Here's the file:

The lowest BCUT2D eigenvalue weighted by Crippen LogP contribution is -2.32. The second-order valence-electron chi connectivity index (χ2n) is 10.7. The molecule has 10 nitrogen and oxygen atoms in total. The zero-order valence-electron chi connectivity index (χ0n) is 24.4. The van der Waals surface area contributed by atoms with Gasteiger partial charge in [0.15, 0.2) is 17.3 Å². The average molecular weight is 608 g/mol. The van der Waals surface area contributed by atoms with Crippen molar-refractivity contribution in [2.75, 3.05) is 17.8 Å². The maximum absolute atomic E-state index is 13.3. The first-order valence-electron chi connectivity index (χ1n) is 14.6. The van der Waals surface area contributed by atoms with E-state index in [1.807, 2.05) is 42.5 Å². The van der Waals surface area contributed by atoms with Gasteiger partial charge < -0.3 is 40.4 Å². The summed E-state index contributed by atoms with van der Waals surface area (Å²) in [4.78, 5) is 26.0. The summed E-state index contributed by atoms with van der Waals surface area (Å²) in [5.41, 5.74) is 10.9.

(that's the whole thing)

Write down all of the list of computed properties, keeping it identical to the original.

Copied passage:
The lowest BCUT2D eigenvalue weighted by Crippen LogP contribution is -2.32. The second-order valence-electron chi connectivity index (χ2n) is 10.7. The molecule has 10 nitrogen and oxygen atoms in total. The zero-order valence-electron chi connectivity index (χ0n) is 24.4. The van der Waals surface area contributed by atoms with Gasteiger partial charge in [0.15, 0.2) is 17.3 Å². The average molecular weight is 608 g/mol. The van der Waals surface area contributed by atoms with Crippen molar-refractivity contribution in [2.75, 3.05) is 17.8 Å². The maximum absolute atomic E-state index is 13.3. The first-order valence-electron chi connectivity index (χ1n) is 14.6. The van der Waals surface area contributed by atoms with E-state index in [1.807, 2.05) is 42.5 Å². The van der Waals surface area contributed by atoms with Gasteiger partial charge < -0.3 is 40.4 Å². The summed E-state index contributed by atoms with van der Waals surface area (Å²) in [4.78, 5) is 26.0. The summed E-state index contributed by atoms with van der Waals surface area (Å²) in [5.41, 5.74) is 10.9.